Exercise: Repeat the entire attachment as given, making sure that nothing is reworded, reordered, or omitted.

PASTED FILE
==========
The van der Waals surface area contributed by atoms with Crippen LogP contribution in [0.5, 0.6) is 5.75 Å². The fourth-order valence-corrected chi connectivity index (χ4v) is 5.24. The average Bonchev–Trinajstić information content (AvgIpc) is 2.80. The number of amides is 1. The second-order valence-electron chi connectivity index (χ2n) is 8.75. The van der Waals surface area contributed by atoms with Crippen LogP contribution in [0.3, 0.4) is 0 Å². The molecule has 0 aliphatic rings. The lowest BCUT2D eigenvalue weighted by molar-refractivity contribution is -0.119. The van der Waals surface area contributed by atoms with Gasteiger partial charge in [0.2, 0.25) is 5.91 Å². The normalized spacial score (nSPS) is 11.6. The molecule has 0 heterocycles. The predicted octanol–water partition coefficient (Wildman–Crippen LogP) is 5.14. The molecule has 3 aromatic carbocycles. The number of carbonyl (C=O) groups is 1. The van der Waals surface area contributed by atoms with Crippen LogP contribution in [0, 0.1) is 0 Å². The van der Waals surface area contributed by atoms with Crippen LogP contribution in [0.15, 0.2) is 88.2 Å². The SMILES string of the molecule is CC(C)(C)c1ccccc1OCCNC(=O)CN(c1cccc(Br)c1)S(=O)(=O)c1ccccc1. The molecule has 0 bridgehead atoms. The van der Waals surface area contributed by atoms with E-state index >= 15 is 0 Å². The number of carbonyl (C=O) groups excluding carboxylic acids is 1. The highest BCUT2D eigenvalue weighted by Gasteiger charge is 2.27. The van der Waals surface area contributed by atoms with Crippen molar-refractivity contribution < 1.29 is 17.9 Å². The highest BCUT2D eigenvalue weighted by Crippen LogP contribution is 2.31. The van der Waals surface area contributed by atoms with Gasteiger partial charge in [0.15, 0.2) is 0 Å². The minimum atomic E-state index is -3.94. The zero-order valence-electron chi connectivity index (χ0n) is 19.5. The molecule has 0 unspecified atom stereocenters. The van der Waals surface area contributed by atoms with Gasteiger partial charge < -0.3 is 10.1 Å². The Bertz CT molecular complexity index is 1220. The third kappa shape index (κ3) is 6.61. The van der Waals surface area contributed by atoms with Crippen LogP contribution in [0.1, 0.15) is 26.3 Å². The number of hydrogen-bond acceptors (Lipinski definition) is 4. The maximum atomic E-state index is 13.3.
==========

The van der Waals surface area contributed by atoms with Crippen LogP contribution in [0.5, 0.6) is 5.75 Å². The fourth-order valence-corrected chi connectivity index (χ4v) is 5.24. The average Bonchev–Trinajstić information content (AvgIpc) is 2.80. The number of amides is 1. The second-order valence-electron chi connectivity index (χ2n) is 8.75. The van der Waals surface area contributed by atoms with Crippen LogP contribution in [0.3, 0.4) is 0 Å². The molecule has 0 aliphatic rings. The lowest BCUT2D eigenvalue weighted by molar-refractivity contribution is -0.119. The van der Waals surface area contributed by atoms with Gasteiger partial charge in [0.2, 0.25) is 5.91 Å². The normalized spacial score (nSPS) is 11.6. The molecule has 0 heterocycles. The predicted octanol–water partition coefficient (Wildman–Crippen LogP) is 5.14. The molecule has 3 aromatic carbocycles. The number of carbonyl (C=O) groups is 1. The van der Waals surface area contributed by atoms with Crippen LogP contribution in [0, 0.1) is 0 Å². The van der Waals surface area contributed by atoms with Crippen LogP contribution in [0.15, 0.2) is 88.2 Å². The SMILES string of the molecule is CC(C)(C)c1ccccc1OCCNC(=O)CN(c1cccc(Br)c1)S(=O)(=O)c1ccccc1. The molecule has 0 bridgehead atoms. The van der Waals surface area contributed by atoms with E-state index >= 15 is 0 Å². The number of carbonyl (C=O) groups excluding carboxylic acids is 1. The highest BCUT2D eigenvalue weighted by Gasteiger charge is 2.27. The van der Waals surface area contributed by atoms with Crippen molar-refractivity contribution < 1.29 is 17.9 Å². The highest BCUT2D eigenvalue weighted by Crippen LogP contribution is 2.31. The van der Waals surface area contributed by atoms with Gasteiger partial charge in [0.15, 0.2) is 0 Å². The minimum atomic E-state index is -3.94. The zero-order valence-electron chi connectivity index (χ0n) is 19.5. The molecule has 0 unspecified atom stereocenters. The van der Waals surface area contributed by atoms with Gasteiger partial charge < -0.3 is 10.1 Å². The Bertz CT molecular complexity index is 1220. The third kappa shape index (κ3) is 6.61. The van der Waals surface area contributed by atoms with Crippen LogP contribution in [0.1, 0.15) is 26.3 Å². The number of hydrogen-bond acceptors (Lipinski definition) is 4. The maximum atomic E-state index is 13.3.